There are good arguments for both sides of this debate, but ultimately, it depends on the type of relationship you have and the amount of risk you are comfortable with. The No. 1 reason couples fight is over money, according to reliable sources on the subject. So embark on the discussion with the expectation that there will be conflict.
When couples are legally married, most often any assets acquired during the marriage belong to both spouses and would be split equally in the case of divorce. So if you have a secret account that your spouse doesn’t know about, you’re good until they either find out or one of you files for divorce. In the case of divorce, you are legally obligated to disclose all your assets — even the hidden ones — or face penalties.
If you have a prenuptial agreement, however, this protects any assets you had going in to the marriage.
Joint Checking Account = Free Money?
Even though you are not allowed to hide money from your spouse in cases of divorce, what about when you stay married? Some fiscally responsible halves of couples are concerned that whatever money goes into a joint checking account, their spouse will feel compelled to spend.
In this instance, a separate account doesn’t necessarily have to be secret, but it can be in your name only and you can explain to your spouse that you are saving money in it for an emergency. This idea will not sit well with everyone, but it may be the only way to keep your other half from spending all the money.
Most experts agree it is best in a committed relationship to have a mine, yours and ours. This way, you avoid the appearance of not trusting your spouse, even if you don’t. Each of you agrees beforehand to put a certain amount, or a percentage of your paycheck into a joint checking account to pay bills. You also may want to open a joint savings account to save for purchases like a house, car or vacation.
But what if you aren’t married? What if you just live together?
In that case, you must tread more carefully. No laws protect unmarried couples’ assets. If you move into your boyfriend or girlfriend’s house and pay half the mortgage for five years and then you split up, you have nothing but your boxes out on the curb and they have equity in their home.
Joint Checking Accounts Serve Multiple Purposes
A joint checking account is useful because it allows you to track where your money is going and work together as a couple to budget. For instance, if you each have a debit card, you may notice at the end of a month that one of you has spent $100 on coffee and lunches out. This can be an eye-opener.
But what if the spender thinks $100 a month on prepared snacks is no big deal, but the one who packs their lunch every day is annoyed? This is when communication and negotiating skills take center stage. If one of you won’t budge, or one of you agrees wholeheartedly to change their spending habits but in fact continues as if no discussion had taken place, problems can ensue.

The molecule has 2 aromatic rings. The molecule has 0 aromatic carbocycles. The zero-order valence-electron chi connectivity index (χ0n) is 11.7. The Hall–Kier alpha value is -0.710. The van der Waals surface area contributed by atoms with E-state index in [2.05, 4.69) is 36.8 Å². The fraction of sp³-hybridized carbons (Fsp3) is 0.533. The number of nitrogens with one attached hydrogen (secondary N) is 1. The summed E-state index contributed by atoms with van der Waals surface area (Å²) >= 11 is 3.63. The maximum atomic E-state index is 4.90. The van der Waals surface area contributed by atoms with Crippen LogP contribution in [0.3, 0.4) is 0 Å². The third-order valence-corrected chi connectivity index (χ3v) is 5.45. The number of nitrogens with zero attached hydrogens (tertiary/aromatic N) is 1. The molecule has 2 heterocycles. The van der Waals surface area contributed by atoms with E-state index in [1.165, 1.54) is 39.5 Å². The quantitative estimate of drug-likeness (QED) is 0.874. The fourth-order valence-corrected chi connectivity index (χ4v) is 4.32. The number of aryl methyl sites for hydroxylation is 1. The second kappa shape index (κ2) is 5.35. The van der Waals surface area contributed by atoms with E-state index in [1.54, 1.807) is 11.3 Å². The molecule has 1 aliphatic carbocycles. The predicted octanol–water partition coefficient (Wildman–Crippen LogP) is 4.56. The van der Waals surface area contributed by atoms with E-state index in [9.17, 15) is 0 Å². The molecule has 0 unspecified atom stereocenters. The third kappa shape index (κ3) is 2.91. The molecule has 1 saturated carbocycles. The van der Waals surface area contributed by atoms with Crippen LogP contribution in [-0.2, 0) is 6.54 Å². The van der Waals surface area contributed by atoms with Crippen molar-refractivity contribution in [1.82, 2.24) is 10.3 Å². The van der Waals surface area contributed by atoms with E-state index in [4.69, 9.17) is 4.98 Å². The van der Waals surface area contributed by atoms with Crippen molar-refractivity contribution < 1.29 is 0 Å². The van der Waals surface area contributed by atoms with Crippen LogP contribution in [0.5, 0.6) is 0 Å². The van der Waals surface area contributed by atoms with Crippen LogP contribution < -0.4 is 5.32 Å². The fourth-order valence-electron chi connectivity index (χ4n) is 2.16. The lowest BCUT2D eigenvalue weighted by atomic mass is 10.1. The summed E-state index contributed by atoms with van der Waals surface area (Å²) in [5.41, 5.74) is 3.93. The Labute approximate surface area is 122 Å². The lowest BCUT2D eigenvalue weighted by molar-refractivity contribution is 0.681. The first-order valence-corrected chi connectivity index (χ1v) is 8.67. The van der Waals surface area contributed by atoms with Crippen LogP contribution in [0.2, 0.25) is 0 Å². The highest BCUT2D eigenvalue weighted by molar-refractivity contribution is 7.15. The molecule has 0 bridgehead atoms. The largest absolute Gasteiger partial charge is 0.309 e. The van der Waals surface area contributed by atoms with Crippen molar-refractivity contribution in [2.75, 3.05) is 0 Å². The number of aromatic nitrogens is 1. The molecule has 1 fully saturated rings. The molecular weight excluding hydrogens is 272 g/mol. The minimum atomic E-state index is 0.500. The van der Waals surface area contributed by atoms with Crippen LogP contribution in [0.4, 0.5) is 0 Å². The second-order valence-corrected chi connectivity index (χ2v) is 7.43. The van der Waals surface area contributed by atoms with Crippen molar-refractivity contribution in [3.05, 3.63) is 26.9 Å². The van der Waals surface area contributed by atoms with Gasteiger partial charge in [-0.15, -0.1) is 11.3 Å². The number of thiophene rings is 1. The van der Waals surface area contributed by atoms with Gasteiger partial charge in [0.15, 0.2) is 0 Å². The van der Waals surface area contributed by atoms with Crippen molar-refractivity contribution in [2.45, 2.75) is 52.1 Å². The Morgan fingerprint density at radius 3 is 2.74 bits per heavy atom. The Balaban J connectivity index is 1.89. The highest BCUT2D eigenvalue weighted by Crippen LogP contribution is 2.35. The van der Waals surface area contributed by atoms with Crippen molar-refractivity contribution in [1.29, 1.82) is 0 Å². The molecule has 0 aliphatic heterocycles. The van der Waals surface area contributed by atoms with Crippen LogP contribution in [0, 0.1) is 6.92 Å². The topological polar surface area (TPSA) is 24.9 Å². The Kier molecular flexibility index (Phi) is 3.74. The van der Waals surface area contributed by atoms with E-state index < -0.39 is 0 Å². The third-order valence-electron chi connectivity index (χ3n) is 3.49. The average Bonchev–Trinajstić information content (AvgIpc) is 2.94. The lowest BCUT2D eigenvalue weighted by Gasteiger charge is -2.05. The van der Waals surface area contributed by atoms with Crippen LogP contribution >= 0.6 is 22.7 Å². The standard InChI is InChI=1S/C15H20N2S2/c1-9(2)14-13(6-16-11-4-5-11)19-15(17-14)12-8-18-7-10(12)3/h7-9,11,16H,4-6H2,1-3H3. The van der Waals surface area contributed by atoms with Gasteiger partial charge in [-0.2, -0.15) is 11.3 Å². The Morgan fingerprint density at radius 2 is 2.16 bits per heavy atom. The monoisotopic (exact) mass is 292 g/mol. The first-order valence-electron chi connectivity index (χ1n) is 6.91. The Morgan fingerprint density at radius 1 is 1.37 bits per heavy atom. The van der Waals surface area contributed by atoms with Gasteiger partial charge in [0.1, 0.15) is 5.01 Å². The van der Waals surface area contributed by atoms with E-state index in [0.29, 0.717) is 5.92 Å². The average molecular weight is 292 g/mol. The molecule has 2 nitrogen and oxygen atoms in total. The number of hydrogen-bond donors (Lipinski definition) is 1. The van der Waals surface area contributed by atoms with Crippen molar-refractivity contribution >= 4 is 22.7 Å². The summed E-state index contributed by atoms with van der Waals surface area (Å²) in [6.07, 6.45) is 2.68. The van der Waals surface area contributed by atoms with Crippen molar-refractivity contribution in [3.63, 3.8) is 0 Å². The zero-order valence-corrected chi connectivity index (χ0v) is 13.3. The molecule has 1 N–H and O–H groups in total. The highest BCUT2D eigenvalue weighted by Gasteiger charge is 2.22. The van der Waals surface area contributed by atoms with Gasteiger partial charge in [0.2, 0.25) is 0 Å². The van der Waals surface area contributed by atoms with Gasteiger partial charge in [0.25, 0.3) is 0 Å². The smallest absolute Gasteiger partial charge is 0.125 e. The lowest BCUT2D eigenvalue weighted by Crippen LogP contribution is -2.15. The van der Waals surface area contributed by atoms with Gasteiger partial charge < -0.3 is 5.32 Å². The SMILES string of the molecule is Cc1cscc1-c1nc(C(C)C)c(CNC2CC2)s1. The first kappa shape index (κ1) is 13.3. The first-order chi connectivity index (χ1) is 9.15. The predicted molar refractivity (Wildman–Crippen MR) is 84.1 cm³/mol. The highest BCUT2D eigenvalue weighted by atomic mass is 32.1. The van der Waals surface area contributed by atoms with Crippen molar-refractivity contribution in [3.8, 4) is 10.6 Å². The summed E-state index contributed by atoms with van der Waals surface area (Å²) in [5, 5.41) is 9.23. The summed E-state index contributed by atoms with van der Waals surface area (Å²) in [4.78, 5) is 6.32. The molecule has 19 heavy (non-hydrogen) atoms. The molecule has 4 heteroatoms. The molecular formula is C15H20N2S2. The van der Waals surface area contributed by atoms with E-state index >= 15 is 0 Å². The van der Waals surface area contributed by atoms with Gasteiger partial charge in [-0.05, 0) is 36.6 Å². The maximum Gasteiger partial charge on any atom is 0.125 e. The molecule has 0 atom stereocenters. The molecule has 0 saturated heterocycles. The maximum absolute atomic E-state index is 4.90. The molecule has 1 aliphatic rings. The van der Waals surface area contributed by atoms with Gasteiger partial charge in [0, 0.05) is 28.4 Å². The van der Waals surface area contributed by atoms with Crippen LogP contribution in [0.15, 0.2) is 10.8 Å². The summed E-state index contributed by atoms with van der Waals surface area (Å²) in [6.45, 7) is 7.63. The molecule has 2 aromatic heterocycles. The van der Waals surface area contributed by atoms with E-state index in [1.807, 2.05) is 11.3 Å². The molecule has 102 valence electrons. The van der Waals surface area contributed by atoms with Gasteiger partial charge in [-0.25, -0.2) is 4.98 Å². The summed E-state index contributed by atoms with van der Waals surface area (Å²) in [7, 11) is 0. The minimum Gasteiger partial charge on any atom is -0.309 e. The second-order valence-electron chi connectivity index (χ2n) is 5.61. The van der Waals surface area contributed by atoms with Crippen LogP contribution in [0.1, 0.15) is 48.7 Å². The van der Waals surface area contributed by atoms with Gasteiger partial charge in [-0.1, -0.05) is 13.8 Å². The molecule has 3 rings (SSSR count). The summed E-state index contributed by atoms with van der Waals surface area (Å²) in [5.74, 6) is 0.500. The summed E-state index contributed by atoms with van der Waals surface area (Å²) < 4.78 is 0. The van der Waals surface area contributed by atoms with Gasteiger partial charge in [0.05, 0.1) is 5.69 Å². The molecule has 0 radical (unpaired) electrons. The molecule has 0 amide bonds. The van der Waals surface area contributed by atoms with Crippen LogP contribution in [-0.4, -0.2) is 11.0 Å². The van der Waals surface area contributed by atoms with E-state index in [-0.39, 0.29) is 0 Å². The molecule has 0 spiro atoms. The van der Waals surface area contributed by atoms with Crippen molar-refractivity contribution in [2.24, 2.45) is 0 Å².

Privacy Concerns with Joint Checking Accounts
Also, what if it’s not coffee the spouse is buying, but lingerie or flowers that the other spouse never sees? You probably wouldn’t want to avoid opening a joint checking account in order to preserve the ability to commit indiscretions, but you may want privacy yourself.
What if you quit smoking but sometimes break down and buy a pack of Marlboros? Showering and using mouthwash may not be enough to hide your secret if you use your debit card. What if your spouse shames you for buying lottery tickets or going to McDonald’s when you both promised to cut out junk food and get healthy?
Steep Fees for Bounced Checks
Another issue would be the possibility of unaccountability or carelessness with a joint checking account. Most people have automatic deductions set up to pay bills like the rent or mortgage, electric bill, phone bill, etc. If one spouse writes a check for something to a vendor that doesn’t take credit cards without considering when the automatic deductions come out of the joint checking account, they could cause some checks to bounce.
Another potential problem is withdrawing money from the ATM. Taking even $40 could cause a check to bounce. If the scheduled automatic payment is for a lot of money — say $2,000 for the rent or mortgage — and you take out $40 and leave a balance of $1,990, your check will be returned.
Today, bouncing a check could cost you $60 or more — $30 to the bank and another $30 to the merchant. Even one of these a month is enough to test a spouse’s good will.
In a more serious scenario, if one spouse has debts that go to collection, their assets could be seized, including any money in your joint checking account.
Most people don’t keep huge amounts of money in their checking account because the interest is even lower than it is on a savings account. But allowing your average daily balance to fall below your bank’s minimum can cost you in fees.
So how can you find the best joint savings accounts? Time’s Money website did a roundup of banks that charge little to no fees for minimum balances and offer other perks for people without a lot of extra funds on hand. These may be your best bets for opening a joint checking account.